HUCKABEE: Well, I would have certainly been very adamant -- but I think Senator McCain has been -- that he disagrees strongly with any statements that seem to go in the direction of bringing disparity upon the Catholic Church. Because it would be ridiculous.

The pope is a world spiritual leader. I'm an Evangelical. I'm not a Catholic. But I have nothing but the highest respect, not only for Pope Benedict, but for Pope John Paul II, who I thought was one of the truly great spiritual leaders for all the world.

BLITZER: Let's use this occasion for you to bring our viewers up to date. We've been getting reports you've hired a talent agent in Hollywood.

What's that about?

HUCKABEE: Oh, well, I think it sounds like, you know, I'm going to Hollywood. It's simply...

BLITZER: It sounds like you want to be a movie star.

HUCKABEE: You got any openings?


HUCKABEE: No. What I'm trying to do is put, you know, the future together. I've created a Web site, which is It can still be accessed through our old Web site of But it's a political platform to help people run for Senate and the House and (INAUDIBLE)...

BLITZER: You want to raise money and give money away?

HUCKABEE: Exactly. And to campaign for people, which I'll be doing this year.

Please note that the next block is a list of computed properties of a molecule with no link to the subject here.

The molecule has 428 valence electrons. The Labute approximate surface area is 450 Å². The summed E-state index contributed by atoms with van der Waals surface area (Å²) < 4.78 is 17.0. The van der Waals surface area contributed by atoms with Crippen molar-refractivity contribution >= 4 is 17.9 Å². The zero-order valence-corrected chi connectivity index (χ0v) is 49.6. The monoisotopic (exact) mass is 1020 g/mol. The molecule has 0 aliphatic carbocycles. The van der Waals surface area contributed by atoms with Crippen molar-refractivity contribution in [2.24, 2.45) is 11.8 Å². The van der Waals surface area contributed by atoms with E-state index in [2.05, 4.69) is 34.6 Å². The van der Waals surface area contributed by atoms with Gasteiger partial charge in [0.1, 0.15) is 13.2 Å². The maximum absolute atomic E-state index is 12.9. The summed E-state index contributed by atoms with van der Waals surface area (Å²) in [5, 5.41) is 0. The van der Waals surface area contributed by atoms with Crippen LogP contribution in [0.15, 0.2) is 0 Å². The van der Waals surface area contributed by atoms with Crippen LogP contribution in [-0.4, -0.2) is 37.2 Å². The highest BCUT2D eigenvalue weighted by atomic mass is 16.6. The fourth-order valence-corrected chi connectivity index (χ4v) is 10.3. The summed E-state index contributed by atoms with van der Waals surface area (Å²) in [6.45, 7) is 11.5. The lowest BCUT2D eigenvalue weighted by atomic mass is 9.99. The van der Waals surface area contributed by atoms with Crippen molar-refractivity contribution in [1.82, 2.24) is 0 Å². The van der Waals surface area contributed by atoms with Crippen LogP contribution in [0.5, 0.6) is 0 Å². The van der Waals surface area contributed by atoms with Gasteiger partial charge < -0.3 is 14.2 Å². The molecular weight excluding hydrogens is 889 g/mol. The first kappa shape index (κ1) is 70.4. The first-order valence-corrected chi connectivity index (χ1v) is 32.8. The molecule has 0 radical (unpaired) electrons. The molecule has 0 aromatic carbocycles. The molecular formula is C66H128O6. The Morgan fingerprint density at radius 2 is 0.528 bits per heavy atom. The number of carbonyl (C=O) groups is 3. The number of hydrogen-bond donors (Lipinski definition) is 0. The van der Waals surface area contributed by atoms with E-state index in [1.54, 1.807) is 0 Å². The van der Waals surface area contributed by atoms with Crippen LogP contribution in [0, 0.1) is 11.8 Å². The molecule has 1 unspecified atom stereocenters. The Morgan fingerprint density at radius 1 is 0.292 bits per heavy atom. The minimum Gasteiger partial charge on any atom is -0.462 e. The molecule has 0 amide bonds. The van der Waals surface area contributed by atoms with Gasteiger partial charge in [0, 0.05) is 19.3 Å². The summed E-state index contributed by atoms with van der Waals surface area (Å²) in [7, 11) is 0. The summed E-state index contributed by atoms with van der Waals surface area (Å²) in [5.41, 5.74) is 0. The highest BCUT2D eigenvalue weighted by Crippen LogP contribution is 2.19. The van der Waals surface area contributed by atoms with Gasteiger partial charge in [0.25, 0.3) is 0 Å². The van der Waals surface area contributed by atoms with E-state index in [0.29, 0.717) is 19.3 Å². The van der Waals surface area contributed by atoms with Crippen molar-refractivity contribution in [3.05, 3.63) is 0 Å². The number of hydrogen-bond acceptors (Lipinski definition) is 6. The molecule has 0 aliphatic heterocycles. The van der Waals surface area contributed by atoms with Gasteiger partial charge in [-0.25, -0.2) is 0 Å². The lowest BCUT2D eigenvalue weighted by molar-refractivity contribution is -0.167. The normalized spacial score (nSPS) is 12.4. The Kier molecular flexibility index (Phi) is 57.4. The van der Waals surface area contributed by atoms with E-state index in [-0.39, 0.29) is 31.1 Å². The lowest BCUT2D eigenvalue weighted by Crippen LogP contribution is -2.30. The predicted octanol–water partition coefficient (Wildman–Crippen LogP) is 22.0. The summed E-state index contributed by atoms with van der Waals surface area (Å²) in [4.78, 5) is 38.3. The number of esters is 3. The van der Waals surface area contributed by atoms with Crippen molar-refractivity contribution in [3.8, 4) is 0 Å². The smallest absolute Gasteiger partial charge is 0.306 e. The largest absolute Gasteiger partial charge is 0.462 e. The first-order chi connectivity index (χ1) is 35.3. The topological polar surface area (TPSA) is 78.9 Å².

BLITZER: So it will be a political action committee, basically?

HUCKABEE: Exactly. But I'm also exploring ways to take this community that we did see form during the course of the campaign, to keep it active. These are voices of millions of Americans out there who believe in making sure that the future of this country doesn't forget a lot of those people that some might say are invisible.

BLITZER: So what does a talent agent have to do with it?

HUCKABEE: Well, what they're going to be doing is help me in the coordination of everything from speaking and the books that I hope to write and, also, you know, doing things in media.

But, you know, I don't know this field. I'm not a person who's navigated those waters before. And they had approached me and I visited with them and felt that it was better to have somebody kind of helping me steer through that than me jumping out there in dark water where I've never swam.

BLITZER: John McCain says -- he told our own John King just today that he probably will want his running mate to be anti-abortion, pro-life. I know that you would fit that part of the requirements.

What do you think about being his running mate?

HUCKABEE: You know, that's going to be Senator McCain's decision. I've always said, you don't sit around waiting for the phone to ring hoping the prom date comes in. The fact is, I'm going to support Senator McCain's decision, because he's got to make that decision not based on what I think, but based on the game plan that he's put together to win the presidency. And, quite frankly, him winning the presidency is a lot more important than whether he picks me.

BLITZER: But you're open to it?

HUCKABEE: Nobody would ever say that they're closed to it. I think, you know, let's be honest, Wolf. I mean, people say oh, no, I would never consider it. But the truth is the vice presidency is a job that nobody ever claims to want and nobody ever turns down.